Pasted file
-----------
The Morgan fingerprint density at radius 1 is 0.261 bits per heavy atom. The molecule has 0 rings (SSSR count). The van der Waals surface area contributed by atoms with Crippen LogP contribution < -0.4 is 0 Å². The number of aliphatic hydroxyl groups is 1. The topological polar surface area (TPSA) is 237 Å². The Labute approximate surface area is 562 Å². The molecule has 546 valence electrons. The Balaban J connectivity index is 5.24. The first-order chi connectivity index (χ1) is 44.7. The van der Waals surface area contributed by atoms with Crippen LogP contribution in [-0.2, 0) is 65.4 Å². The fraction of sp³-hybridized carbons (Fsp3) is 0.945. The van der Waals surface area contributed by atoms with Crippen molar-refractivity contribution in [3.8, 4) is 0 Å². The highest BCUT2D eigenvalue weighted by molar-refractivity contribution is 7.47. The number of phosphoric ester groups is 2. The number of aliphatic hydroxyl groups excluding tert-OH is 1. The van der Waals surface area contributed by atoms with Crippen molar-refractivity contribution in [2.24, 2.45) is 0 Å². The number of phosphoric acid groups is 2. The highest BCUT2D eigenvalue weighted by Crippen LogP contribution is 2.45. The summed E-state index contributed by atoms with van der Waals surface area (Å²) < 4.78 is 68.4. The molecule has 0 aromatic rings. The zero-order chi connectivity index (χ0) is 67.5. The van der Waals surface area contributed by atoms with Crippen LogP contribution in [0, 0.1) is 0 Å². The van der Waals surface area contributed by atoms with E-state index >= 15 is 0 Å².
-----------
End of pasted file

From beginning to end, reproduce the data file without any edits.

The Morgan fingerprint density at radius 1 is 0.261 bits per heavy atom. The molecule has 0 rings (SSSR count). The van der Waals surface area contributed by atoms with Crippen LogP contribution < -0.4 is 0 Å². The number of aliphatic hydroxyl groups is 1. The topological polar surface area (TPSA) is 237 Å². The Labute approximate surface area is 562 Å². The molecule has 546 valence electrons. The Balaban J connectivity index is 5.24. The first-order chi connectivity index (χ1) is 44.7. The van der Waals surface area contributed by atoms with Crippen LogP contribution in [-0.2, 0) is 65.4 Å². The fraction of sp³-hybridized carbons (Fsp3) is 0.945. The van der Waals surface area contributed by atoms with Crippen molar-refractivity contribution in [3.8, 4) is 0 Å². The highest BCUT2D eigenvalue weighted by molar-refractivity contribution is 7.47. The number of phosphoric ester groups is 2. The number of aliphatic hydroxyl groups excluding tert-OH is 1. The van der Waals surface area contributed by atoms with Crippen molar-refractivity contribution in [2.24, 2.45) is 0 Å². The number of phosphoric acid groups is 2. The highest BCUT2D eigenvalue weighted by Crippen LogP contribution is 2.45. The summed E-state index contributed by atoms with van der Waals surface area (Å²) < 4.78 is 68.4. The molecule has 0 aromatic rings. The zero-order chi connectivity index (χ0) is 67.5. The van der Waals surface area contributed by atoms with Crippen LogP contribution in [0, 0.1) is 0 Å². The van der Waals surface area contributed by atoms with E-state index >= 15 is 0 Å².